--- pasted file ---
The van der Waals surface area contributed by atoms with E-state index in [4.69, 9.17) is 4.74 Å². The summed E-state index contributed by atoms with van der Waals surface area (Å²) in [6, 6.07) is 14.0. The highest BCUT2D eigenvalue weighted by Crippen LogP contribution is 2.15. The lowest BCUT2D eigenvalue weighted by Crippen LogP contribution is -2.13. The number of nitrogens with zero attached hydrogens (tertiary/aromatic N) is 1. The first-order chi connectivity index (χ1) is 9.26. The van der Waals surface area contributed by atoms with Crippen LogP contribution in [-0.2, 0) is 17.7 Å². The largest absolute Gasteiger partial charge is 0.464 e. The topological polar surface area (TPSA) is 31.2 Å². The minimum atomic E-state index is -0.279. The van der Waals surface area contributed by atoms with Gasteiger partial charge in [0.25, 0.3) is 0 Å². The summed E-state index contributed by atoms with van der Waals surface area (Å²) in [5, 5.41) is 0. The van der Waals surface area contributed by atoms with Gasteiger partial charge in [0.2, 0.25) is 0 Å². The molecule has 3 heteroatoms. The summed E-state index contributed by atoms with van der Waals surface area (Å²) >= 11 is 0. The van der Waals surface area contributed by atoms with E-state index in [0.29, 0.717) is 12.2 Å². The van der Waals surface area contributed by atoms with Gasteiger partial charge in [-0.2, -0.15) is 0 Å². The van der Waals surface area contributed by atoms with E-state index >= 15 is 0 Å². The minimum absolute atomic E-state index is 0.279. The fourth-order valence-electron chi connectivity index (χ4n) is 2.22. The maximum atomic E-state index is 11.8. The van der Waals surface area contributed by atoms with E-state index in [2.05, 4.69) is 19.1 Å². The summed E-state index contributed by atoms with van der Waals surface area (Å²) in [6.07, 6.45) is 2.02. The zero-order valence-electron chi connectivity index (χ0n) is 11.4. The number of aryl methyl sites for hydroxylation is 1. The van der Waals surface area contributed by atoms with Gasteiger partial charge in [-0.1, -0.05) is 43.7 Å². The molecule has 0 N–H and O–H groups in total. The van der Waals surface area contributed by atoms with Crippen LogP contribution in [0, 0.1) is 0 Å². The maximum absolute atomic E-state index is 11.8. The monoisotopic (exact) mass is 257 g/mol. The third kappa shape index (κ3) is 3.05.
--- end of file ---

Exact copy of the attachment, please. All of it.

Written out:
The van der Waals surface area contributed by atoms with E-state index in [4.69, 9.17) is 4.74 Å². The summed E-state index contributed by atoms with van der Waals surface area (Å²) in [6, 6.07) is 14.0. The highest BCUT2D eigenvalue weighted by Crippen LogP contribution is 2.15. The lowest BCUT2D eigenvalue weighted by Crippen LogP contribution is -2.13. The number of nitrogens with zero attached hydrogens (tertiary/aromatic N) is 1. The first-order chi connectivity index (χ1) is 9.26. The van der Waals surface area contributed by atoms with Crippen LogP contribution in [-0.2, 0) is 17.7 Å². The largest absolute Gasteiger partial charge is 0.464 e. The topological polar surface area (TPSA) is 31.2 Å². The minimum atomic E-state index is -0.279. The van der Waals surface area contributed by atoms with Gasteiger partial charge in [0.25, 0.3) is 0 Å². The summed E-state index contributed by atoms with van der Waals surface area (Å²) in [5, 5.41) is 0. The van der Waals surface area contributed by atoms with Gasteiger partial charge in [0.2, 0.25) is 0 Å². The molecule has 3 heteroatoms. The summed E-state index contributed by atoms with van der Waals surface area (Å²) >= 11 is 0. The van der Waals surface area contributed by atoms with E-state index in [0.29, 0.717) is 12.2 Å². The van der Waals surface area contributed by atoms with Gasteiger partial charge in [-0.2, -0.15) is 0 Å². The van der Waals surface area contributed by atoms with E-state index >= 15 is 0 Å². The minimum absolute atomic E-state index is 0.279. The fourth-order valence-electron chi connectivity index (χ4n) is 2.22. The maximum atomic E-state index is 11.8. The van der Waals surface area contributed by atoms with E-state index in [2.05, 4.69) is 19.1 Å². The summed E-state index contributed by atoms with van der Waals surface area (Å²) in [6.07, 6.45) is 2.02. The zero-order valence-electron chi connectivity index (χ0n) is 11.4. The number of aryl methyl sites for hydroxylation is 1. The van der Waals surface area contributed by atoms with Gasteiger partial charge in [-0.1, -0.05) is 43.7 Å². The molecule has 0 N–H and O–H groups in total. The van der Waals surface area contributed by atoms with Crippen LogP contribution in [0, 0.1) is 0 Å². The maximum absolute atomic E-state index is 11.8. The monoisotopic (exact) mass is 257 g/mol. The third kappa shape index (κ3) is 3.05.